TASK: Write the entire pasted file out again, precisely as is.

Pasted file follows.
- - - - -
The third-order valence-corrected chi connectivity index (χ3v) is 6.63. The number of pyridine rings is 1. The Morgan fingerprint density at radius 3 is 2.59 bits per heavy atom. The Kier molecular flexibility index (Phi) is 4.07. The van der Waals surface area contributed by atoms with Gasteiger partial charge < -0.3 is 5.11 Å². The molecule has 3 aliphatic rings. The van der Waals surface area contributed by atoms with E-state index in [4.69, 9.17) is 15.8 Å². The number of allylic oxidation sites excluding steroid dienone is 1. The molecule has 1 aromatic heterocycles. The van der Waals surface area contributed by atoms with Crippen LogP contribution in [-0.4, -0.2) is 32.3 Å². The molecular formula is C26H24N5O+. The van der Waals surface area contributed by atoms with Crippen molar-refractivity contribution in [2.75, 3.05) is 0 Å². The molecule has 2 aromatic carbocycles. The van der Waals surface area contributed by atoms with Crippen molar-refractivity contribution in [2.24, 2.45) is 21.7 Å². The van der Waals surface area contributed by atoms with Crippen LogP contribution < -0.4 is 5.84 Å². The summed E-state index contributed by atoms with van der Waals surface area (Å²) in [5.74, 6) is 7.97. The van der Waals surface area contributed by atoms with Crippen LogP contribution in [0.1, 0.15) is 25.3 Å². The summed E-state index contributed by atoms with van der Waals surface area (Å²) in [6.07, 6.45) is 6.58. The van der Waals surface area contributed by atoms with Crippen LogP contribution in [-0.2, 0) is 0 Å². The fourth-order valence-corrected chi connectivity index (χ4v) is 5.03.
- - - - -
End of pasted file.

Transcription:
The third-order valence-corrected chi connectivity index (χ3v) is 6.63. The number of pyridine rings is 1. The Morgan fingerprint density at radius 3 is 2.59 bits per heavy atom. The Kier molecular flexibility index (Phi) is 4.07. The van der Waals surface area contributed by atoms with Gasteiger partial charge < -0.3 is 5.11 Å². The molecule has 3 aliphatic rings. The van der Waals surface area contributed by atoms with E-state index in [4.69, 9.17) is 15.8 Å². The number of allylic oxidation sites excluding steroid dienone is 1. The molecule has 1 aromatic heterocycles. The van der Waals surface area contributed by atoms with Crippen LogP contribution in [-0.4, -0.2) is 32.3 Å². The molecular formula is C26H24N5O+. The van der Waals surface area contributed by atoms with Crippen molar-refractivity contribution in [2.75, 3.05) is 0 Å². The molecule has 2 aromatic carbocycles. The van der Waals surface area contributed by atoms with Crippen molar-refractivity contribution in [2.24, 2.45) is 21.7 Å². The van der Waals surface area contributed by atoms with Crippen LogP contribution < -0.4 is 5.84 Å². The summed E-state index contributed by atoms with van der Waals surface area (Å²) in [5.74, 6) is 7.97. The van der Waals surface area contributed by atoms with Crippen LogP contribution in [0.1, 0.15) is 25.3 Å². The summed E-state index contributed by atoms with van der Waals surface area (Å²) in [6.07, 6.45) is 6.58. The van der Waals surface area contributed by atoms with Crippen LogP contribution in [-0.2, 0) is 0 Å². The fourth-order valence-corrected chi connectivity index (χ4v) is 5.03.